A second, more sound strategy is based on the pharmacological enhancement of endogenous NP level. Although this effect can be obtained by blocking clearance NPR receptors or by the inhibition of IDE, the pharmacological approach more frequently used in experimental models and in humans is represented by NEP inhibition.

In evaluating the clinical effects of NEP inhibition it is necessary to consider that in addition to the NP, NEP has many other substrates [173,174], with biological conflicting activity on vascular smooth muscle cell tone and renal excretion of sodium and water, including Ang-I [175], Ang-II [176], kinin peptides, substance P, adrenomedullin, endothelin, chemotactic peptide, enkephalins and the amyloid-β (Aβ) peptide [177]. NEP may also contribute to the formation of endothelin from its precursor big endothelin, although endothelin-converting enzyme (ECE) probably plays a more important role in endothelin formation [178].

For patients with HF, of particular importance are the effects of NEP inhibition on RAAS and kinin peptides, systems that are also modulated by ACE-inhibitors (Figure 3A).

Effects of NEP activity on NP, RAAS and bradykinin system (A) and consequences of NEP inhibition (B), vasopeptidase inhibition (C) and ARNI (D) on the same systems

Figure 3
Effects of NEP activity on NP, RAAS and bradykinin system (A) and consequences of NEP inhibition (B), vasopeptidase inhibition (C) and ARNI (D) on the same systems

Abbreviation: BK: bradykinin.

Figure 3
Effects of NEP activity on NP, RAAS and bradykinin system (A) and consequences of NEP inhibition (B), vasopeptidase inhibition (C) and ARNI (D) on the same systems

Abbreviation: BK: bradykinin.

NEP inhibition may increase levels of the vasoconstrictor Ang-II and reduce levels of the vasodilator Ang-(1–7) [179]. In addition, both animal and clinical studies show that NEP inhibition impairs the metabolic clearance of Ang-II and increases plasma levels of Ang-I, Ang-II, aldosterone and catecholamines [180,181].

Moreover, NEP plays a major role in the metabolism of kinin peptides [182] and increased urinary kinin peptide levels may contribute to the natriuretic effects of NEP inhibition [183]. Kinins may also mediate the cardiac effects of NEP inhibition. NEP inhibition impairs kinin metabolism in the heart [181] and kinin receptor antagonism prevents the protective effects of NEP inhibition in animal models of ischaemia-reperfusion injury in the heart [184,185] and in isoproterenol-induced myocardial hypoperfusion [186]. Finally, since NEP is involved in the degradation of the Aβ peptides, which are implicated in the development of Alzheimer's disease, concerns have been raised that NEP inhibition might produce an accumulation of Aβ peptides in plaque-like deposits in the brain [187], although studies up to 5 years of follow-up have not supported this concern. Despite the favourable expectation related to the enhancement of the NP effects obtained through inhibition of NEP, clinical results obtained with multiple pharmacological intervention strategies used in the past have not prompted favourable clinical results in patient with HF, probably due to the concomitance of the effects that the inhibition of NEP induces on other systems [179], particularly RAAS and the kinin system.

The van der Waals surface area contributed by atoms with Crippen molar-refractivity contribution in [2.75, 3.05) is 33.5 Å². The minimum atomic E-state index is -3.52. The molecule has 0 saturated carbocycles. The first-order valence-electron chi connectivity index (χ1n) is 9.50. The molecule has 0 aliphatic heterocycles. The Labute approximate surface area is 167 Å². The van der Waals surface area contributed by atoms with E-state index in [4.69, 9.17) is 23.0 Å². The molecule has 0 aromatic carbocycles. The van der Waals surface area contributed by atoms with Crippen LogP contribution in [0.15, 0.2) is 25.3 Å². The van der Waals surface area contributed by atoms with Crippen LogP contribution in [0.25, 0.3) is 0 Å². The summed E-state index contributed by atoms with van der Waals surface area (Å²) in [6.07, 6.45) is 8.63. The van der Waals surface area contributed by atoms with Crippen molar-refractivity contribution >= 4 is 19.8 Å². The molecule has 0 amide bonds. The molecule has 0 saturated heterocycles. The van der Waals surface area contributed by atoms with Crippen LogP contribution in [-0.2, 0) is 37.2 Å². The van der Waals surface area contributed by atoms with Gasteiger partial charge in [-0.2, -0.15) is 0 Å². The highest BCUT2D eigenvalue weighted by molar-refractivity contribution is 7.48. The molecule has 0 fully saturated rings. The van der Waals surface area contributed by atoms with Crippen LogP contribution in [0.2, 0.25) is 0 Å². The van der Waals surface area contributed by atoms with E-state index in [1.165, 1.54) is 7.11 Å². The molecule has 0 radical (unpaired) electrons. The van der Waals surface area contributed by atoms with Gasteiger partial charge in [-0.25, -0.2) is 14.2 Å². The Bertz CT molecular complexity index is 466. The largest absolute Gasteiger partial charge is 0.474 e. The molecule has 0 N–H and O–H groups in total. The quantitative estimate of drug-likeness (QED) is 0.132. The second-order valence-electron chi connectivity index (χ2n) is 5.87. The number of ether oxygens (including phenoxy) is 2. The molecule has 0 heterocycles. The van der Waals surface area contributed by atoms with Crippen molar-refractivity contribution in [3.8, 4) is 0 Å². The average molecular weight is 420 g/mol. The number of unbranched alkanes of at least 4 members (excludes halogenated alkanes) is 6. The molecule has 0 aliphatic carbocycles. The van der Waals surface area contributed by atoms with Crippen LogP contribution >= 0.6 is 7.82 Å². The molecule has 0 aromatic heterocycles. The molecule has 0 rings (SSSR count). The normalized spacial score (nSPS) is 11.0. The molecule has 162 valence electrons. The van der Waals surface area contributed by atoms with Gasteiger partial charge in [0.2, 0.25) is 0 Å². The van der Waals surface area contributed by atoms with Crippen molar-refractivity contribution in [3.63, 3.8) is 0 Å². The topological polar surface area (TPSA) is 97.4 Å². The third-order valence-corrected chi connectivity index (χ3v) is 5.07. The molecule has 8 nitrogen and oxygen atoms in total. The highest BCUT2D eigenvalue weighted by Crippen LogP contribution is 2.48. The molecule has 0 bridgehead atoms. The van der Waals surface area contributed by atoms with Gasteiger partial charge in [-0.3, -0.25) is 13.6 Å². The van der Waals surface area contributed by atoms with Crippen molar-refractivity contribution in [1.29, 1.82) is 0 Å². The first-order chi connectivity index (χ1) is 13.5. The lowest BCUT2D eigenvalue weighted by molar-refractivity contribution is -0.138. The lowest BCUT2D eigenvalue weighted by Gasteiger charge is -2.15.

Neprilysin inhibitors

The effects on blood pressure of a NEP inhibitor alone are quite variable. There may be no change, a decrease or an increase in blood pressure of normotensive and hypertensive human subjects in response to NEP inhibition [188190].

The variable effect of NEP inhibition on blood pressure and systemic vascular resistance is likely to be related to the multiple actions of NEP on many different vasoactive peptides. Increased blood pressure during candoxatril treatment, a pure NEP inhibitor, in healthy volunteers was associated with an increase in plasma Ang-II and endothelin levels [191]. In hypertensive patients candoxatril did not produce clinically favourable effects [192] probably because the negative haemodynamic effects linked to activation of RAAS counteracted the positive effects related to raising NP (Figure 3B). Also, in patients with HF, the haemodynamic effects of candoxatril were not favourable, with an increase in peripheral vascular resistance and a stroke volume decrease [193].

As a result of neutral or negative clinical data obtained in hypertensive patients and, in HF, the clinical use of a NEP inhibitor alone was discouraged.

Taking together, the overall complex biological effects due to NEP inhibition and the unfavourable results obtained in the past, it was reasonable to try different strategies, such as NEP inhibitors, NEP inhibitors associated with an ACE inhibitor or vasopeptidase inhibitors.

Neprilysin inhibitors associated with an angiotensin-converting enzyme inhibitor

Addition of NEP inhibition to ACE inhibition produced indeed greater inhibition of bradykinin metabolism and higher bradykinin levels than those seen with either ACE or NEP inhibition alone [176]. The increased kinin peptide levels may contribute to the natriuretic, hypotensive and cardioprotective effects of addition of NEP inhibition to ACE inhibition. However, given the recognized role of kinin peptides in ACE inhibitor-induced angioedema [194,195] the additional downgrading of kinin metabolism by NEP inhibition would be predicted to increase the occurrence of angioedema. In addition, by increasing Ang-II levels and reducing Ang-(1–7) levels NEP inhibition may counteract any benefit of ACE inhibition that depends on reduced Ang-II levels and increased Ang-(1–7) levels.